However, digital distribution isn't inherently a bad thing. The technically savvy artist can use it to get the word out, to generate a fan base before even making a public deal.

Great post.

Peter Ginna said...

Courtney, I'm sure for some listeners there is a distinct difference between music from an iPod and that from a CD. Other listeners swear the sound from a vinyl record is better than either. There is certainly a tradeoff of sound fidelity vs. convenience. But, at least for me, listening to a track from an iPod and hearing one from a CD are a lot closer than reading a well produced hardcover is to reading a Kindle.

D. Antone, glad you liked the post. I'm not arguing against digital distribution by any means, just that publishers need to go into it with eyes wide open about the problems with it, among which piracy looms large.

Anonymous said...

All of this talk reminds me of the music industry a decade ago. That was a big fail. Now, customers just buy the singles that are good, rather than a whole album with only one or two songs they like. No wonder they're making less money.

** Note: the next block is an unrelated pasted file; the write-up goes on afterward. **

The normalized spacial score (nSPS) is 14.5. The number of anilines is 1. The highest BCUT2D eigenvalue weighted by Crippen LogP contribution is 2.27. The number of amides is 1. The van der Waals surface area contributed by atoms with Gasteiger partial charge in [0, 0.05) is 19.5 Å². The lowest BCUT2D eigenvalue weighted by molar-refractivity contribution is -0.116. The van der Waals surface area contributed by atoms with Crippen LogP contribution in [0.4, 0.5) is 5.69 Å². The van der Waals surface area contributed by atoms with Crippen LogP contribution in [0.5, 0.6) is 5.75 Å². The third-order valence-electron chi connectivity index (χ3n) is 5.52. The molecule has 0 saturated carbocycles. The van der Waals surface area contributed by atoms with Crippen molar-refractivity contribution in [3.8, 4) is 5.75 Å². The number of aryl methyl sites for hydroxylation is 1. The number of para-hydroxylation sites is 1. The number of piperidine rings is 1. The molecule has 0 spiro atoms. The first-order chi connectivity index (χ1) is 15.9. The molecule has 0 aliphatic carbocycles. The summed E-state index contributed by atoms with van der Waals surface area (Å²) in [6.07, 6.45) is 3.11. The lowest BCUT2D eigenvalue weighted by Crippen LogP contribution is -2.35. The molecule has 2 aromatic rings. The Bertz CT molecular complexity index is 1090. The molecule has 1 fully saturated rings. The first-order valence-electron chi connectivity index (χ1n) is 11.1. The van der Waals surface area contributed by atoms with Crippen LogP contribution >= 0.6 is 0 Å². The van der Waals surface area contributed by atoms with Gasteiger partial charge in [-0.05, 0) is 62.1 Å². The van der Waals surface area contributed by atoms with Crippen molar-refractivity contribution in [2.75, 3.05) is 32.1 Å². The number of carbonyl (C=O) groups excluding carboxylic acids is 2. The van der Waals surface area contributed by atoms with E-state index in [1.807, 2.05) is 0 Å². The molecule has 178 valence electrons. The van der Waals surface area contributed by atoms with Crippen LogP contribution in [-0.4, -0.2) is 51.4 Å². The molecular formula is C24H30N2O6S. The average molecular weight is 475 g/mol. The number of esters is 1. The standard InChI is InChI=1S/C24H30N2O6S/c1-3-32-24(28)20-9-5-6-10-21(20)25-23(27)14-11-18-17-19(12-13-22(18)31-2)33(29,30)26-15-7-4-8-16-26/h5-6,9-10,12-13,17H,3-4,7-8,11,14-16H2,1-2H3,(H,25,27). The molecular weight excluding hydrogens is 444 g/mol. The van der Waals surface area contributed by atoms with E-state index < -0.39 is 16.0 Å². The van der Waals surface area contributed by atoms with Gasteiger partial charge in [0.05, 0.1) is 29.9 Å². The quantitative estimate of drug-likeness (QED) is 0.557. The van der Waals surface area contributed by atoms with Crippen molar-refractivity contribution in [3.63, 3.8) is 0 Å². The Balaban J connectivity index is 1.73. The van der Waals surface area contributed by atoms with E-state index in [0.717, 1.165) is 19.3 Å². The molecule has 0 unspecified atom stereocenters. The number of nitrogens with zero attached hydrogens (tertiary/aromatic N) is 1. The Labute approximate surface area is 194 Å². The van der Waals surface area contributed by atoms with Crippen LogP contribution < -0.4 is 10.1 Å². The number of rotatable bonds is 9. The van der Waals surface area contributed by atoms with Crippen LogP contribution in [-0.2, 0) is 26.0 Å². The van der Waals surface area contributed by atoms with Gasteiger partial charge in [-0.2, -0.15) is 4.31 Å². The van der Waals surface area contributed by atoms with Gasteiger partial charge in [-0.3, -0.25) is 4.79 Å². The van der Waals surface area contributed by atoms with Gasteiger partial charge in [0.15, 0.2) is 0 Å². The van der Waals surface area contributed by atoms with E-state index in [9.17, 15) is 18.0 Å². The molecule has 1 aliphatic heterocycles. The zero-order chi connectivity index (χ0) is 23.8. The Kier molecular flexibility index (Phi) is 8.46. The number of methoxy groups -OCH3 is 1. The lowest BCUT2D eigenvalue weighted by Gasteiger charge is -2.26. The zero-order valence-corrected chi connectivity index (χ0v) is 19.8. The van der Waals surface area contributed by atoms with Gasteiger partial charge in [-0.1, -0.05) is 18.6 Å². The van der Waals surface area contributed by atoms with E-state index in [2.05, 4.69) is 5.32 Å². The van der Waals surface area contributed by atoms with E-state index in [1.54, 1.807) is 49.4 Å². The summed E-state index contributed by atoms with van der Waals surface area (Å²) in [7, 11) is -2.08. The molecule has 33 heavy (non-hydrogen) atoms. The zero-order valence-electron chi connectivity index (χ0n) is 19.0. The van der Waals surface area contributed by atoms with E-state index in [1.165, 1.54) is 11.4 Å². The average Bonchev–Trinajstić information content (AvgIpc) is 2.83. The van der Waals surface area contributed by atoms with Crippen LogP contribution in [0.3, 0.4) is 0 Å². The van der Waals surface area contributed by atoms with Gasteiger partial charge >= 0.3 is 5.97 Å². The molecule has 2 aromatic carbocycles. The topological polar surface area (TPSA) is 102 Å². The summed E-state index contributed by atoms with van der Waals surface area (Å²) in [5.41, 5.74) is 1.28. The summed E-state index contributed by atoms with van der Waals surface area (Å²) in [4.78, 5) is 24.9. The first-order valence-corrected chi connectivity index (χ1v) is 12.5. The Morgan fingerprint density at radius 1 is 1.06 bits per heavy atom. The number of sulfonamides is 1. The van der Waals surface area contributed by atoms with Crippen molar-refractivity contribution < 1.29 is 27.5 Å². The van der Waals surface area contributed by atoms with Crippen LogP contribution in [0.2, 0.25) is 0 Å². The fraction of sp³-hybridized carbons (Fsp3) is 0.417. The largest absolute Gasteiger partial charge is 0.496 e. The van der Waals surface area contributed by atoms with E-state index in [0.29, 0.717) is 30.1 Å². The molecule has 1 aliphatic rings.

As for the piracy thing, I think publishers are causing the problem, which starts with how you buy a book.

So let's say I want to buy a steampunk novel to read. I can go turn on my Kindle and find the book. But wait, the publisher has decided to delay putting the book in the Kindle store. So now, I have to make a decision. I can drive to the store and hope they have the book, which is rare, or I can pirate the book. The other decision is to just buy something else. The later decision feels morally correct.

I can see people who want the luxury of having the product now just pirating. It's far easier than driving to the store and hoping the book is available. And if they cannot buy it, then they'll just steal it on some online site.

Oh, but let's throw in another problem. Let's say you buy the book, but it has DRM. Now, how are you supposed to lend it to a friend? You can't. So some people will just go out and download a pirate version to get a copy without DRM.